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Digitalising Everything

On August 18th I had the pleasure to participate in Aalto University’s annual Make it Digital! event. Having visited the event already last year I greatly enjoyed both the event’s and the university’s focus on the Internet of Things – its impact on transforming business models, enhancing customer centricity, and the application of service design were the themes which I was looking forward to this year. Aalto has clearly understood that digitalisation is the way forward, with more than 100 professors being involved in the subject and ICT in general, and good ties that bring students and researchers together with relevent businesses.

“The technology is ready…are we? We have no choice, we have to take control.”

This year’s keynote presentation by Dr. Martin Curly, Professor and Former Director of Intel Labs Europe, provided an overview of what it means to make everything digital. He shed light on three colliding key mega trends the world is seeing right now: Digital transformation, mass collaboration, and sustainability. He emphasized that industries which were established and shaped during over a century are now going to be re-architected in just under one decade by these trends and the new business models they make possible.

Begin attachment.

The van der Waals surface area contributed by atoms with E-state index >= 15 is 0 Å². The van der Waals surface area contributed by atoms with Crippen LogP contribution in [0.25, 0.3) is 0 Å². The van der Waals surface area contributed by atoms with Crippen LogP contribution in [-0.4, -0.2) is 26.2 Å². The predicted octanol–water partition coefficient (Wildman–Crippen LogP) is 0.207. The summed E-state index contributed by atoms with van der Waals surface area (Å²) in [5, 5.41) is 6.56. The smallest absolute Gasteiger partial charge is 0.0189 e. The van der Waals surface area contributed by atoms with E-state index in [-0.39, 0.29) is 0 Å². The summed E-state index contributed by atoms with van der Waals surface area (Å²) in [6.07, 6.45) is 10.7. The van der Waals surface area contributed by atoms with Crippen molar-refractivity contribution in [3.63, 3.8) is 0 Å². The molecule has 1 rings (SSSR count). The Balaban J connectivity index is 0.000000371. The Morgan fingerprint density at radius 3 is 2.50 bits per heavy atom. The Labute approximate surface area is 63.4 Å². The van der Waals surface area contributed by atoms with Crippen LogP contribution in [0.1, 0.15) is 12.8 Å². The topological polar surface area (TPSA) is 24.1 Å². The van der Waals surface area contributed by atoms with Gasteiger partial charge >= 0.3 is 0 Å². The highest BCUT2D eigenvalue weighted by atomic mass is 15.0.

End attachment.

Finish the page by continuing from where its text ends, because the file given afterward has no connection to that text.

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Looking at digital transformation, powered by the Internet of Things (IoT), businesses switch from manufacturing and selling products to offering intelligent services to their customers. The IoT further means that products are not just physical objects anymore. They also have a digital side which is actually much more important than the mere physical object. The digital counterpart, enabled by IoT platforms, collects, stores, analyses and controls all kinds of information coming from the object, its environment and how it is being used by its owner. This technological leap enables mass collaboration: people to people, people to machines, machines to people, and machines to machines. It brings a major change in our interaction with everyone and everything.